General Laws c. 166, Section 32, providing for the appointment of a town wiring inspector, does not require that the position be full time and, where a town meeting appropriated a sum sufficient to pay only for a part-time wiring inspector, the incumbent of the position, who had been appointed to serve at a full-time salary for a term of one year, was not entitled to the salary, listed as "subject to appropriation" in the town's personnel plan, which he would have received for the full-time position in the following year. [248-249]
Provisions of G. L. c. 44, Section 33A, that a city include in its annual budget "sums sufficient to pay salaries of officers and employees fixed by law or by ordinance" were not applicable to a town. 
CIVIL ACTION commenced in the Superior Court on February 2, 1977.
The case was heard by Keating, J.
Ira L. Lipman for the plaintiff.
Joseph R. Grassia, Town Counsel, for the defendant.
HALE, C.J. In this action the plaintiff seeks recovery of salary that he claims is due him from the defendant. The case was heard in the Superior Court on a statement of agreed facts. Judgment was entered for the defendant, and the plaintiff appeals. We affirm.
The plaintiff was employed as the wiring inspector of the town of Wareham for a term of one year ending May 31, 1975. His salary of $11,789.66 was set by Section 2 of the town's personnel plan (G. L. c. 41, Section 108A). Under the plan, his salary for the ensuing year would have been $12,744.99, and his budget request for that amount was included in the warrant for the 1975 annual town meeting. On April 15,
1975, the annual town meeting voted to appropriate $3,000 to pay the town wiring inspector, the amount which had been recommended by the finance committee.
Shortly thereafter the selectmen asked the plaintiff if he would serve as part-time wiring inspector from June 1, 1975, to May 31, 1976, for the $3,000. The plaintiff's response was in the negative. On April 29, 1975, the selectmen voted to appoint the plaintiff as "part time wiring inspector" for the sum of $3,000 a year plus $500 mileage commencing June 1, 1975, and terminating June 1, 1976. A certificate of appointment was issued on May 6, 1975. On June 4, 1975, the plaintiff accepted the appointment and was sworn to perform the duties of that office by the town clerk.
On June 24, 1975, the plaintiff and his attorney met with the selectmen and made an unsuccessful attempt to persuade the selectmen "to transfer into the plaintiff's budget . . . sufficient funds to pay the annual salary called for by the Wareham Personnel Plan." The selectmen were then advised that "the plaintiff would not serve as the wiring inspector for the sum of $3,000 on and after July 1, 1975," and that he would insist on being paid at the level authorized by the personnel plan. The selectmen thereupon "revoked" the plaintiff's appointment as wiring inspector.
General Laws c. 166, Section 32, as appearing in St. 1949, c. 529, requires a town to provide for and its selectmen to appoint an inspector of wires and describes the qualifications, powers and duties of such inspector. That statute does not require such position to be full time. To the contrary, Section 32 recognizes that there may be no need for a full-time inspector in a municipality, as it authorizes "two or more cities and towns [to] vote to form a district, which district shall appoint such an inspector." It was within the power of the people of the town of Wareham at the annual town meeting to determine, as they did, that the position of wiring inspector be part time and to set the salary for it. The selectmen could not then appoint a wiring inspector who would be paid more than the $3,000 appropriated. G. L. c.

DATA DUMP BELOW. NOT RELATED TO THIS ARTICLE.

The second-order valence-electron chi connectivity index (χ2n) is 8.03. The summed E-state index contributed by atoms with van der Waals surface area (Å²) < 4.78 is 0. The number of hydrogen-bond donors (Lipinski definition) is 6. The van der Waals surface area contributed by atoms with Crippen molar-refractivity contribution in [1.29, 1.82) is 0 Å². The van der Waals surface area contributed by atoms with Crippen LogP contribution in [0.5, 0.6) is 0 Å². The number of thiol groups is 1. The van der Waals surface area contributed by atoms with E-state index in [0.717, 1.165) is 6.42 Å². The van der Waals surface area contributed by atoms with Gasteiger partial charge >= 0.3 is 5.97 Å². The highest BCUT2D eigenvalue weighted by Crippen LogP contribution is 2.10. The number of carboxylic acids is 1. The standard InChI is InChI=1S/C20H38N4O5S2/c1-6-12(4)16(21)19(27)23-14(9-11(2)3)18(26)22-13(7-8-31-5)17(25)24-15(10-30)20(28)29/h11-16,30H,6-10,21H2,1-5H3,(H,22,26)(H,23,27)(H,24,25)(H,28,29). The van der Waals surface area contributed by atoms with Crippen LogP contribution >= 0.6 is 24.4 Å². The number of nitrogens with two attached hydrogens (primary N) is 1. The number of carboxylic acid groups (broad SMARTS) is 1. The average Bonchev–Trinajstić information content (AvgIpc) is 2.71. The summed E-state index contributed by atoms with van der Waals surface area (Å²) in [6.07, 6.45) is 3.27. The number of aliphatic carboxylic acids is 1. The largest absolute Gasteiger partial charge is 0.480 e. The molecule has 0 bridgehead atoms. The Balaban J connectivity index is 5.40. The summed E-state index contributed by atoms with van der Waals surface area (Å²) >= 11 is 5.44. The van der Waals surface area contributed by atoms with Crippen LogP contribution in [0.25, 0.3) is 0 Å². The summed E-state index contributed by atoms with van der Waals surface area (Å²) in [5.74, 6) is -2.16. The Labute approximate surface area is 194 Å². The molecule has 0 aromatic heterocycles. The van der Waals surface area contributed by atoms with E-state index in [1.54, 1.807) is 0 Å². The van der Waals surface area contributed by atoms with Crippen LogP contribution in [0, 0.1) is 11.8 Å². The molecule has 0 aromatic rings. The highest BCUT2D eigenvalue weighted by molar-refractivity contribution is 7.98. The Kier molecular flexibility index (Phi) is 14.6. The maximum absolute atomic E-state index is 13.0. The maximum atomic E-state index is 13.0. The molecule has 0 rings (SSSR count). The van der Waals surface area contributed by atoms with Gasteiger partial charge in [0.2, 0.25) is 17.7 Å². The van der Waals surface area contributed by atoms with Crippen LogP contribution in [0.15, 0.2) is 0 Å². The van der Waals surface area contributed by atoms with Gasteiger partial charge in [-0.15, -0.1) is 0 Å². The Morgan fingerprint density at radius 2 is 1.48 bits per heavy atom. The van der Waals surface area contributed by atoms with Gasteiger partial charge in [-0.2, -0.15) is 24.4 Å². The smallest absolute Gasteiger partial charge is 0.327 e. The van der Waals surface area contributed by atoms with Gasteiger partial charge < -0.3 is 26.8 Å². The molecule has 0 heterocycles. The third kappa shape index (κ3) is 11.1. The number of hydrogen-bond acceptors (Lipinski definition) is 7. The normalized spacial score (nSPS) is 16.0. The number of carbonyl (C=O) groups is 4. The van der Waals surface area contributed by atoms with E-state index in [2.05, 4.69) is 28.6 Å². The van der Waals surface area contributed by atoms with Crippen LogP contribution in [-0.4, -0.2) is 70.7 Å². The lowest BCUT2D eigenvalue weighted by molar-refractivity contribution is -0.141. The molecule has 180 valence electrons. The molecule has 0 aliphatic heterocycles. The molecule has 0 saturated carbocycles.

44, Section 31. There is no merit to the plaintiff's argument that the town was bound to pay the salary for the full-time position that was listed in the personnel plan because Section 17 of the plan provides that all salaries set by it are subject to appropriation. We reject the plaintiff's contention that G. L. c. 44, Section 33A, as amended through St. 1969, c. 849, Section 61, which provides that a city is to include in its annual budget "sums sufficient to pay the salaries of officers and employees fixed by law or by ordinance" applies to towns as well. Sections 32-33B of that chapter by their arrangement under the heading "BUDGET IN CITIES" and by their content clearly apply only to cities. There is, therefore, no conflict between Section 17 of the personnel plan and G. L. c. 44, Section 33A, nor, as argued by the plaintiff, is Section 17 against public policy. The cases cited in the plaintiff's brief in support of his contention that Section 33A requires the appropriation of the salary set in the plan all concern only cities and are inapposite.
Nor is there any merit to the plaintiff's argument that the selectmen, having appointed the plaintiff as inspector, had no power to revoke the appointment. We need not address the circumstances in which such an appointment could be revoked or the procedures which might be required to revoke an appointment, as the plaintiff informed the board that he would not serve as wiring inspector at the $3,000 annual rate after July 1, 1975. The selectmen were justified in regarding this as a resignation, and this was the effect of the plaintiff's action, as the plaintiff continued to serve until and was paid through that date despite the vote to revoke his appointment.